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Taking up running is an exciting time and can be a lifelong hobby for those who start off on the right foot! In this article Rachel Evans shares her Top Tips on Injury Free Running!
1. Plan a Gradual Build in Your Training
If you’re not in the habit of regular running ensuring you build your training gradually will reduce the risk of injury, as your muscles and joints are able to adapt to the new activity. Doing too much too soon and making sudden big changes to your training miles and intensity are some of the most common causes of injury.
Having a plan ensures you achieve a gradual build in your running fitness to achieve your goal over a period of weeks. Start with run and brisk walk sessions and increase your training by no more than 10% a week. When you start running try to focus on building the running habit and overall fitness rather than immediately pushing for speed and miles. This will give you a stronger foundation for injury free training.
2. Prepare Your Body
Keep it simple. Ensuring you get adequate sleep, are well hydrated and having a balanced nutritious diet are the basics that form the foundation of fuelling effective training and recovery. Ensure your diet includes good body sources of lean proteins such as fish, eggs and soy. Half your calories should be from complex carbohydrates; try and fuel with fruit, vegetables and whole grains and avoid the temptation to grab high sugar products.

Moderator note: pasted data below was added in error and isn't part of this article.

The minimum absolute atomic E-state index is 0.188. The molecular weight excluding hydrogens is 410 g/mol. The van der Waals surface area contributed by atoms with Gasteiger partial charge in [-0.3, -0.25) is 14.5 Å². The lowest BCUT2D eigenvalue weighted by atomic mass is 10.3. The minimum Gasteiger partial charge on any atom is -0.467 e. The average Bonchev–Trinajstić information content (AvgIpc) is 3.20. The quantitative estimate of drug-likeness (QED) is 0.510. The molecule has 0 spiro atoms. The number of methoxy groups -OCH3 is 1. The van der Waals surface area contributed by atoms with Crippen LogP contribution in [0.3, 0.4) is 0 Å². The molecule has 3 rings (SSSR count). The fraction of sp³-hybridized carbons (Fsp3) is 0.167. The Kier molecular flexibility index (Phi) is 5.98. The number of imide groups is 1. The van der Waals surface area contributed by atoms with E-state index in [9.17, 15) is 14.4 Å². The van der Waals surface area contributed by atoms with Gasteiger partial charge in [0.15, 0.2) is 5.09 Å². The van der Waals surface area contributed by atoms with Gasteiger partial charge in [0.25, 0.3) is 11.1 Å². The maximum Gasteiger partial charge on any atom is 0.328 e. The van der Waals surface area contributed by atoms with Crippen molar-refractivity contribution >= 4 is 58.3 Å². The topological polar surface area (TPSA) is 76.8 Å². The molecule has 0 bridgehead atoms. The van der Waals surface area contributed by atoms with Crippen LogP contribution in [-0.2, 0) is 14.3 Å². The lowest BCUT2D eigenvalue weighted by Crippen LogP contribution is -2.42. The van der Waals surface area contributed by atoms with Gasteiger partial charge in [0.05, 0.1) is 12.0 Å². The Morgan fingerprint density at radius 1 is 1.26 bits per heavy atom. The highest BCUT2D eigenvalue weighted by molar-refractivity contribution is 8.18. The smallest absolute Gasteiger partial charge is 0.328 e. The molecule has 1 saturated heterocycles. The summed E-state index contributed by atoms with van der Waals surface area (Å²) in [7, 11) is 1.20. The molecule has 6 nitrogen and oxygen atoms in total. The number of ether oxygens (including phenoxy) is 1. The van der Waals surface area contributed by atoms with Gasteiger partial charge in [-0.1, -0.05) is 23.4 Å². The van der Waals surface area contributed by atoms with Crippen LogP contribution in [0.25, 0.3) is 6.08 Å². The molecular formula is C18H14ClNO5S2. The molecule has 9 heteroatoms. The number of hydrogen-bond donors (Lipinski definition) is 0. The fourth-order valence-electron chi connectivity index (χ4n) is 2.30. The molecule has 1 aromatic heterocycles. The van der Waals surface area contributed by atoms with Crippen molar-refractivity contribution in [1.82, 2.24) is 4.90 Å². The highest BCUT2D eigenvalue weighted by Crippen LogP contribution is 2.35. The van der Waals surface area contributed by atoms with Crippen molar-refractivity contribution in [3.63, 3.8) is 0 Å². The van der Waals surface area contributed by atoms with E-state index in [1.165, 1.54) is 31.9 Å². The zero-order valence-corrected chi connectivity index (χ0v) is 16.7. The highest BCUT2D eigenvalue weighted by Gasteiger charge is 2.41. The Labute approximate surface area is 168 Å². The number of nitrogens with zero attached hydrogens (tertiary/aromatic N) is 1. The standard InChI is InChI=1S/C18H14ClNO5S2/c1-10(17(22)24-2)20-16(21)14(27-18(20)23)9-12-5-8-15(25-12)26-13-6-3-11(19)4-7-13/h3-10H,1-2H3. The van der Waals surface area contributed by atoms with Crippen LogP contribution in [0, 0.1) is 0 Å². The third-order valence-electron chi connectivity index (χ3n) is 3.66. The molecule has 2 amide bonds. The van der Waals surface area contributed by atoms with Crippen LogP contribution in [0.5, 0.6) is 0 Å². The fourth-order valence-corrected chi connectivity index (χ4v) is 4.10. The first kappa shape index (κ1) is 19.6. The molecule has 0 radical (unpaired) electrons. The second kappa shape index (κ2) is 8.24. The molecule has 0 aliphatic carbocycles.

As you build your training consider the timing as well as the content of your meals. If you run in the morning make sure you have a nutritious dinner the previous evening; and try to avoid sacrificing breakfast to squeeze in your morning run!
3. Footwear is Fundamental
Invest in your feet! If you want to be injury free it’s essential you take time to ensure you’re wearing supportive footwear that are appropriate for your foot type and biomechanics. Wearing poor running shoes significantly increases your risk of injury. Take the time to go a specialist running store where you can try out your new shoes on the treadmill and trained staff can advise on the best shoe for you. Comfort is paramount, If you have problems, see a podiatrist, experts in diagnosing and treating the foot and ankle.
4. Listen To Your Body
If you’re new to running and you develop tightness and pain, seek guidance early. Muscle soreness after exercise is normal for a couple of days after you have run but pain that persists or worsens as you run shouldn’t be ignored. A physiotherapist can evaluate risk factors which can contribute to your risk of injury such as imbalances in strength and muscle recruitment, often seen in new runners. They can also look at your running technique to iron out any problems that might be contributing to your injury. Taking action early ensures you can get back to training in better shape than you were before to achieve your next goal!
We’re Here to Help!
If you’d like expert advice on how to best get your running started, would like a running assessment, or would like assistance in planning a running program then join our friendly team at one of our CBD locations and we will get you on the right track!